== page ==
Thursday, 21 May 2020


Today has been the feast of the Ascension. We live streamed our second Mass, celebrated beautifully by Fr Andy, with me doing the readings and intercessions. It says on YouTube that we have had over 120 views, which is great.
It always impresses me that when Jesus appeared to the Apostles on Easter evening, he showed them his hands and his side, in other words his wounds. We might have expected his wounds to have disappeared now he was risen, but no. THen if we move forward to the Ascension, we can assume that he still had those wounds, and that he has gone to heaven with them. The wounds, the signs of suffering, of pain and brokenness, of humanity, have been taken up into the divine realm, not left behind or shrugged off.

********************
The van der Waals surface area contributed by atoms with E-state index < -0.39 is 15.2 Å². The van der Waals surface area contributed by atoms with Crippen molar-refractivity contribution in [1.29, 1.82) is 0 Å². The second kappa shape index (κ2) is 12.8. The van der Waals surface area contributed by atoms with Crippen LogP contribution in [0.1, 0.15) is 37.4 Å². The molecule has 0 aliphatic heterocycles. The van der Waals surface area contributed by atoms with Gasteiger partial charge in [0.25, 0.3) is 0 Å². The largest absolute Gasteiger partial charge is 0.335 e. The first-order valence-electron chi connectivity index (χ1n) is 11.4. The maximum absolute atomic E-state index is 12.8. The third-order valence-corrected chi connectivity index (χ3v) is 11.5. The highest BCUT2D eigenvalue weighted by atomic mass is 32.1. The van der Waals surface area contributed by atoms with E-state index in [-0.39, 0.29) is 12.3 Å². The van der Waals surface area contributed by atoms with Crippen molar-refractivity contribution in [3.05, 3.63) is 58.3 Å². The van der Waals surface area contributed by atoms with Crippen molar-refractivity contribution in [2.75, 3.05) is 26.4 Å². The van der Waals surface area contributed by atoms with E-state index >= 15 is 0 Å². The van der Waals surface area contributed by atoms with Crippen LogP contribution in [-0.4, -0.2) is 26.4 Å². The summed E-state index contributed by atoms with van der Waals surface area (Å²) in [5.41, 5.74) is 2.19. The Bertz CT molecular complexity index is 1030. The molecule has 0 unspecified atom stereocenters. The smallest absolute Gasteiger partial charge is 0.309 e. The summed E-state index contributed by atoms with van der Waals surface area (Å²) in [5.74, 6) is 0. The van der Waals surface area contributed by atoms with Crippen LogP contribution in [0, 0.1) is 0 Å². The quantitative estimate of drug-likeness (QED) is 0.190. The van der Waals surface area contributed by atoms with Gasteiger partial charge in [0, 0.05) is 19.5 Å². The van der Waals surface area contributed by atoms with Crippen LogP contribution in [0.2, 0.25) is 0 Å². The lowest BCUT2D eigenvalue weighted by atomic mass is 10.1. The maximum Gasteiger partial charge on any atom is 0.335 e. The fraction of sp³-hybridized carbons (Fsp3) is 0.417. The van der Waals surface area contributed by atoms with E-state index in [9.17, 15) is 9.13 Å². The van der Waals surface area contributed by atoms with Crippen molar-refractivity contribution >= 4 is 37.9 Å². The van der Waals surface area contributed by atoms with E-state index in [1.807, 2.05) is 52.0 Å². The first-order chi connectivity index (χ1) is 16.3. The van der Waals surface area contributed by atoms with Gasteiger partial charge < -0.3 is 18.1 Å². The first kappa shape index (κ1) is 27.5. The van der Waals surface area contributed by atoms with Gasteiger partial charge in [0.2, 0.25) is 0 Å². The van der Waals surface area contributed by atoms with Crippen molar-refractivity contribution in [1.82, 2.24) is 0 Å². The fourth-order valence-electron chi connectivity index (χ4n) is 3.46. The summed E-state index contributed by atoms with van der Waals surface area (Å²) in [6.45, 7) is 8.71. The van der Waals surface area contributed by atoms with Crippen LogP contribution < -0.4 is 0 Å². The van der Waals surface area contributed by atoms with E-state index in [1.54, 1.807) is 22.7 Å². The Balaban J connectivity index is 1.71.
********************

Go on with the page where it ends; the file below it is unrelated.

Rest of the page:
I once distinguished between wounds and scars in a homily, suggesting that those of Our Lord are better described as scars, as they are no longer bloody. He does not take his suffering itself into heaven, but the effect on his humanity. 
This evenng I watched a difficult documentary about the comedian Tony Slattery. The wounds and pains of life were very, very evident. The source of some of the wounds emerged with hardly watchable candour. We can carry such deep wounds and scars in our lives. But the Ascension, it seems to me, has something to say about it. Change can be made, resurrection can happen, and we can rise, ascend from the place where we think we are tied down. It does not always mean that our scars will disappear any more than those of Jesus disappeared. We can ascend with him, not only into the next life, but here on earth as well.   

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